There are three main interfaces that can bridge the gap between SecondLife and real life:

* e-mail – E-mail is the simplest of Second Life’s external interfaces and the one that can be used without an external server. On the downside, it also has the greatest lag and highest latency. Outbound the Lindens add 20 seconds of script lag to each call, inbound there’s no scripted lag but your messages are subject to normal E-mail delays. E-mail is designed to be slow but reliable, for example, the spec requires that clients retry failed messages and suggests a 30 minute retry interval. I’m sure you’ve seen much delays up even to several days.

* xmlrpc – xmlrpc is the only option that allows an external program to trigger an in-world event, in fact xmlrpc can only be triggered externally triggered though the script can send data out in a reply. Xmlrpc is low lag and low latency, the Lindens add 5 seconds of script lag and only when your script sends a reply. Sending a reply is optional from the standpoint of lsl, but not replying will likely raise an error in your external code. Xmlrpc communication is based on channels which are assigned by Second Life’s servers. Any program using xmlrpc must include a mechanism to get the channel identifier out of SL. The other two SL/RL interfaces are prime candidates though you could ask users to copy and paste. You should also make provisions to open a new channel when the old one idles out, the scripted object rerezzes or changes region, or the channel is closed by a grid reset. This is rare, but something you need to plan for.

* http request – while xmlrpc uses http internally you’re not supposed to think about that. If you wanted to think about it you would use http request. Http request effectively turns Second Life into a web browser. Http has no lag and low latency, the Lindens limit it to 100 requests per 100 seconds, you’ll have to add your own lag if needed to stay within that limit. You can use three of the http methods; GET, POST, and PUT. GET and POST are commonly used in web sites, with a little bit of effort you can interface them to any web framework you’re familiar with, either to retrieve data or send it to a form. You’ll need to format your data and run it through llEscapeURL yourself, but your framework will handle it from there just fine. PUT is a little less common in web applications and may turn up somewhere odd in your framework, but it can be used to send unformatted data very nicely. All http requests are initiated from within Second Life, but they can retrieve up to 2k from your web service. With the low lag you could easily poll to allow an external service to trigger events in SL.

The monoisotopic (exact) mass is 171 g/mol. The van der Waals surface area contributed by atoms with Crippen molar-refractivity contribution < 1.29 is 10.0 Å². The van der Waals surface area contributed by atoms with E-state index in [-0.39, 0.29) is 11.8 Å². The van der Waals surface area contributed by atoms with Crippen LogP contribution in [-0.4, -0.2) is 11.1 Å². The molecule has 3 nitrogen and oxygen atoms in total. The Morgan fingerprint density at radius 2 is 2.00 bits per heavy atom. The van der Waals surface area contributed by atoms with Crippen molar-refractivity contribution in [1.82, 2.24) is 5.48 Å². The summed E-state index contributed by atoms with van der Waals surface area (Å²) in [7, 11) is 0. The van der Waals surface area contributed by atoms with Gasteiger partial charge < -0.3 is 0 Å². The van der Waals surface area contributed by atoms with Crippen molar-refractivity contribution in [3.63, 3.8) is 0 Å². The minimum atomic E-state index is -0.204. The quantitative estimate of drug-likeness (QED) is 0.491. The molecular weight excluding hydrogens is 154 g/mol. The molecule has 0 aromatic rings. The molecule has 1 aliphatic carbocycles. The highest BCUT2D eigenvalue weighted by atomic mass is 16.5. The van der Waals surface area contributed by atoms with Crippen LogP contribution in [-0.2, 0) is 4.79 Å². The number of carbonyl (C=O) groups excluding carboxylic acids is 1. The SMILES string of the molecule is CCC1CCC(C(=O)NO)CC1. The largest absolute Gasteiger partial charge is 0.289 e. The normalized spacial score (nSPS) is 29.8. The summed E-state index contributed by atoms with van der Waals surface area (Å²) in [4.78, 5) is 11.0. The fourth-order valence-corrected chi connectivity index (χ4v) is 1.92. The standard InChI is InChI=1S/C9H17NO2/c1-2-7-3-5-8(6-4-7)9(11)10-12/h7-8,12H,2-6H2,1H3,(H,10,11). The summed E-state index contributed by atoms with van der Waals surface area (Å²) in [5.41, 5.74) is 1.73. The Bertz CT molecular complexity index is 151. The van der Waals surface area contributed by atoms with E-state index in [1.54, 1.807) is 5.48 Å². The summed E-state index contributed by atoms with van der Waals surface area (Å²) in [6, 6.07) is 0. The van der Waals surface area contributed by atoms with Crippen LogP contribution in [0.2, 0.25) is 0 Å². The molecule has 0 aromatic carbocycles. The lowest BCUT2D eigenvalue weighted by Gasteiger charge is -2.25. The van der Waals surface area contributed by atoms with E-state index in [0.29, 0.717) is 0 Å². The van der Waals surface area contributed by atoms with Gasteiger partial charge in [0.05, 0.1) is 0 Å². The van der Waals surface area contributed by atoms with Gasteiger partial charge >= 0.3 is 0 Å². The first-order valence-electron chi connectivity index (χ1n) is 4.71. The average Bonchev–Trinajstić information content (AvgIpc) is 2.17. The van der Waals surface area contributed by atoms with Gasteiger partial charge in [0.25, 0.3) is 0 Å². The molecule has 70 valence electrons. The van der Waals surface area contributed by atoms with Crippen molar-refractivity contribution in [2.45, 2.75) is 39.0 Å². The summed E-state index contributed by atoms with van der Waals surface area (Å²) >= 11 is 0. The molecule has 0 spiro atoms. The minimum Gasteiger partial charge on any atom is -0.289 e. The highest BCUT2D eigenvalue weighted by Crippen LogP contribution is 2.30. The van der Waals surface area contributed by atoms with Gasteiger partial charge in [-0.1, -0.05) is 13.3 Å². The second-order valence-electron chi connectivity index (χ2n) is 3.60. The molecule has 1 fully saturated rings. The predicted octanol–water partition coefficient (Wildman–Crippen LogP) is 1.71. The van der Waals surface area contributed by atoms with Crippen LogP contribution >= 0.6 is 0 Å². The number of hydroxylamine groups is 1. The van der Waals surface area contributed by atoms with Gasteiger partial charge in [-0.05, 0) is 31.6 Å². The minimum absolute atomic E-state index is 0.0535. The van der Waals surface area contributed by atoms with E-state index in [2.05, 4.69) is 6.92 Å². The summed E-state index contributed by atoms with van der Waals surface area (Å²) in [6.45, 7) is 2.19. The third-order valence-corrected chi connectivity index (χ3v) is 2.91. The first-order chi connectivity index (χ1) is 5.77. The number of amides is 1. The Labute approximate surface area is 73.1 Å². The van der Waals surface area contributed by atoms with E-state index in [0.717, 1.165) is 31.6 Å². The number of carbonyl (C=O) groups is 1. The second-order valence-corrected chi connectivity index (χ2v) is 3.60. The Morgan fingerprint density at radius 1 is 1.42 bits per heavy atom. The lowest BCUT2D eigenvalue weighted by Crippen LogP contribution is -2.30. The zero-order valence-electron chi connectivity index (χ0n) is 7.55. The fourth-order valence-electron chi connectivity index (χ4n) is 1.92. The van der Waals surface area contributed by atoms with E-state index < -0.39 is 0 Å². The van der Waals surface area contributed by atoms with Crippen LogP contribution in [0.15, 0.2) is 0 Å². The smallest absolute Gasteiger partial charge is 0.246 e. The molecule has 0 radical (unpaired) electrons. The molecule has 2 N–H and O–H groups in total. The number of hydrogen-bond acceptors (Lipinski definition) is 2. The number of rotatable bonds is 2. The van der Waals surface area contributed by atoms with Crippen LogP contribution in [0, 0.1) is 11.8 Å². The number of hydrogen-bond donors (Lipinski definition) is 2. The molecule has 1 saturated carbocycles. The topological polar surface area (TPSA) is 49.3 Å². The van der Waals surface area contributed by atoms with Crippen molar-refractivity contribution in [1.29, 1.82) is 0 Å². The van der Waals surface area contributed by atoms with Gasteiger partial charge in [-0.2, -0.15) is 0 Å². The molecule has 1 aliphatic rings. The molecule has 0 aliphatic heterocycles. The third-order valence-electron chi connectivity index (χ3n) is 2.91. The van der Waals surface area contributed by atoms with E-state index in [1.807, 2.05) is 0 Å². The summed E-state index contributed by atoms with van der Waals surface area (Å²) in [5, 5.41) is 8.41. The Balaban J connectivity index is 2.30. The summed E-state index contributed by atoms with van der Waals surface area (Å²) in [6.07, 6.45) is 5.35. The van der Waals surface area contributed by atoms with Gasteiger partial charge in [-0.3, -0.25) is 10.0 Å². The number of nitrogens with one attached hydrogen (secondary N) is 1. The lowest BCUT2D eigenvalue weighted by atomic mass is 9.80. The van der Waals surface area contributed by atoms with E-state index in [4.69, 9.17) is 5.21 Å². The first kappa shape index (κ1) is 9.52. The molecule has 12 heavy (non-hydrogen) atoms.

I’ll write more about each of these in later entries or take questions by comment or e-mail.

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After we posted the control panel In Kenzo left us a note inviting us to enter into the NMC Connect art show. While Bill and I had defiantely talked about the possibilities of building some sort of art piece using the technology, hopefully a large installation and likely working with a more established artist, we certainly weren’t expecting to do one just a couple weeks later. But, we didn’t want to pass up the opportunity either. So, Bill, Sandhya2 Patel, and I sat down to brainstorm how to run our skills into art. Sandhya2 was a great help since unlike Bill and I she is an incredibly skilled artist. Bill chipped in with the comment that we could do light and temperature easy, so, of course we came up with a plan that required a barometer. Sandhya2 built a wonderful little german weather house, Bill got a barometer, and I wired the whole thing through so that the sensor is entangled with both the actual Weather House and an in world replica of the controller.

Here’s the finished in-world build:

Weather Wisdom Build

And the finished real world controller:

Controller in place in the windowClose up of the controller

You can see the build up until the 13th at http://slurl.com/secondlife/NMC%20Campus%205/225/124/20. We’ll probably put it up again somewhere else after the show, but we can’t be sure just where yet. Also, after the show we definitely want to hook up the LEDs that we have in the world build. Hooking up 3 devices to one serial port takes a little doing and we had to cut it out of the RL controller.

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